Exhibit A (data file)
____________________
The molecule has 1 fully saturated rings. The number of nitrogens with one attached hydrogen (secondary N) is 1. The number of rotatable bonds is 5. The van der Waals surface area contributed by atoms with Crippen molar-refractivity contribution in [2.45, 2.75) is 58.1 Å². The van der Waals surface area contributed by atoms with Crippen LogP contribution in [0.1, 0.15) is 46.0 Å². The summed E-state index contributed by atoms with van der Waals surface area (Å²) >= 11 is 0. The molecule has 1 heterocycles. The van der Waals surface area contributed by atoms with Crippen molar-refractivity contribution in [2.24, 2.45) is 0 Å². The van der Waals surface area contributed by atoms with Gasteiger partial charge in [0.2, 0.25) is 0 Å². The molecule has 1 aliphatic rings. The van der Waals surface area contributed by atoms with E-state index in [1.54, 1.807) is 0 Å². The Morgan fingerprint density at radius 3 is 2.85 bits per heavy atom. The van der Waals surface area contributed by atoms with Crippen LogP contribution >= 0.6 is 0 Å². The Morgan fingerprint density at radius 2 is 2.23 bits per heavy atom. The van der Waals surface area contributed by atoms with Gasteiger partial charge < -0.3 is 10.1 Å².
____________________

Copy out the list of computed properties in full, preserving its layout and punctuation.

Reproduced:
The molecule has 1 fully saturated rings. The number of nitrogens with one attached hydrogen (secondary N) is 1. The number of rotatable bonds is 5. The van der Waals surface area contributed by atoms with Crippen molar-refractivity contribution in [2.45, 2.75) is 58.1 Å². The van der Waals surface area contributed by atoms with Crippen LogP contribution in [0.1, 0.15) is 46.0 Å². The summed E-state index contributed by atoms with van der Waals surface area (Å²) >= 11 is 0. The molecule has 1 heterocycles. The van der Waals surface area contributed by atoms with Crippen molar-refractivity contribution in [2.24, 2.45) is 0 Å². The van der Waals surface area contributed by atoms with Gasteiger partial charge in [0.2, 0.25) is 0 Å². The molecule has 1 aliphatic rings. The van der Waals surface area contributed by atoms with E-state index in [1.54, 1.807) is 0 Å². The Morgan fingerprint density at radius 3 is 2.85 bits per heavy atom. The van der Waals surface area contributed by atoms with Crippen LogP contribution >= 0.6 is 0 Å². The Morgan fingerprint density at radius 2 is 2.23 bits per heavy atom. The van der Waals surface area contributed by atoms with Gasteiger partial charge < -0.3 is 10.1 Å².